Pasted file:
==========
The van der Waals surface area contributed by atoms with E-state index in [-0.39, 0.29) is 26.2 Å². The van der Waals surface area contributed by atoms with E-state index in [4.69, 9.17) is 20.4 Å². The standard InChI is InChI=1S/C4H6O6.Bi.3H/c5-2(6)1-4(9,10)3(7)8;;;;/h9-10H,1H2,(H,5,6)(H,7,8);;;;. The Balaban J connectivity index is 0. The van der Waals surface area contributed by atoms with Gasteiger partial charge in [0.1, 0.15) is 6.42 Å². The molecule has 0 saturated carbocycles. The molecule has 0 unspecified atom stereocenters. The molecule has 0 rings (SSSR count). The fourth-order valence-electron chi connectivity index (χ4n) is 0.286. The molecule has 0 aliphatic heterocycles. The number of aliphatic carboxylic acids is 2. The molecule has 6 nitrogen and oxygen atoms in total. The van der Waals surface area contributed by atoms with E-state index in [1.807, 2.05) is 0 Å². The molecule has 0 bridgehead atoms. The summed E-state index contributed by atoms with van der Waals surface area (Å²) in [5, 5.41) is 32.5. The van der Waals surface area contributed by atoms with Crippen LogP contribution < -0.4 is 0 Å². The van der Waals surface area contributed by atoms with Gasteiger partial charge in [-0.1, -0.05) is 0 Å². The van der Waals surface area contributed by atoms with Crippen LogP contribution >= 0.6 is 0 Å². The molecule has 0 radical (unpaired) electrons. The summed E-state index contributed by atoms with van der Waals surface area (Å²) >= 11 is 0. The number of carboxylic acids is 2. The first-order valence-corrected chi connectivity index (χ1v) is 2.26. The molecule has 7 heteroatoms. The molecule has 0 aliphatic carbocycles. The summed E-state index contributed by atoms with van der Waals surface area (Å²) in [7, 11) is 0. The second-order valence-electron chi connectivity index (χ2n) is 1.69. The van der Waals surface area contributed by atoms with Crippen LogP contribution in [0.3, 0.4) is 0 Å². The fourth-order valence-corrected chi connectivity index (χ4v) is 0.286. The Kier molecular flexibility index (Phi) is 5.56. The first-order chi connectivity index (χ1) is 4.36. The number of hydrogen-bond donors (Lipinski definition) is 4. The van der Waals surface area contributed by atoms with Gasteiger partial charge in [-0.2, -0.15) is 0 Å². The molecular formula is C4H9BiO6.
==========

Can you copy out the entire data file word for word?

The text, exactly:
The van der Waals surface area contributed by atoms with E-state index in [-0.39, 0.29) is 26.2 Å². The van der Waals surface area contributed by atoms with E-state index in [4.69, 9.17) is 20.4 Å². The standard InChI is InChI=1S/C4H6O6.Bi.3H/c5-2(6)1-4(9,10)3(7)8;;;;/h9-10H,1H2,(H,5,6)(H,7,8);;;;. The Balaban J connectivity index is 0. The van der Waals surface area contributed by atoms with Gasteiger partial charge in [0.1, 0.15) is 6.42 Å². The molecule has 0 saturated carbocycles. The molecule has 0 unspecified atom stereocenters. The molecule has 0 rings (SSSR count). The fourth-order valence-electron chi connectivity index (χ4n) is 0.286. The molecule has 0 aliphatic heterocycles. The number of aliphatic carboxylic acids is 2. The molecule has 6 nitrogen and oxygen atoms in total. The van der Waals surface area contributed by atoms with E-state index in [1.807, 2.05) is 0 Å². The molecule has 0 bridgehead atoms. The summed E-state index contributed by atoms with van der Waals surface area (Å²) in [5, 5.41) is 32.5. The van der Waals surface area contributed by atoms with Crippen LogP contribution < -0.4 is 0 Å². The van der Waals surface area contributed by atoms with Gasteiger partial charge in [-0.1, -0.05) is 0 Å². The van der Waals surface area contributed by atoms with Crippen LogP contribution >= 0.6 is 0 Å². The molecule has 0 radical (unpaired) electrons. The summed E-state index contributed by atoms with van der Waals surface area (Å²) >= 11 is 0. The number of carboxylic acids is 2. The first-order valence-corrected chi connectivity index (χ1v) is 2.26. The molecule has 7 heteroatoms. The molecule has 0 aliphatic carbocycles. The summed E-state index contributed by atoms with van der Waals surface area (Å²) in [7, 11) is 0. The second-order valence-electron chi connectivity index (χ2n) is 1.69. The van der Waals surface area contributed by atoms with Crippen LogP contribution in [0.3, 0.4) is 0 Å². The fourth-order valence-corrected chi connectivity index (χ4v) is 0.286. The Kier molecular flexibility index (Phi) is 5.56. The first-order chi connectivity index (χ1) is 4.36. The number of hydrogen-bond donors (Lipinski definition) is 4. The van der Waals surface area contributed by atoms with Gasteiger partial charge in [-0.2, -0.15) is 0 Å². The molecular formula is C4H9BiO6.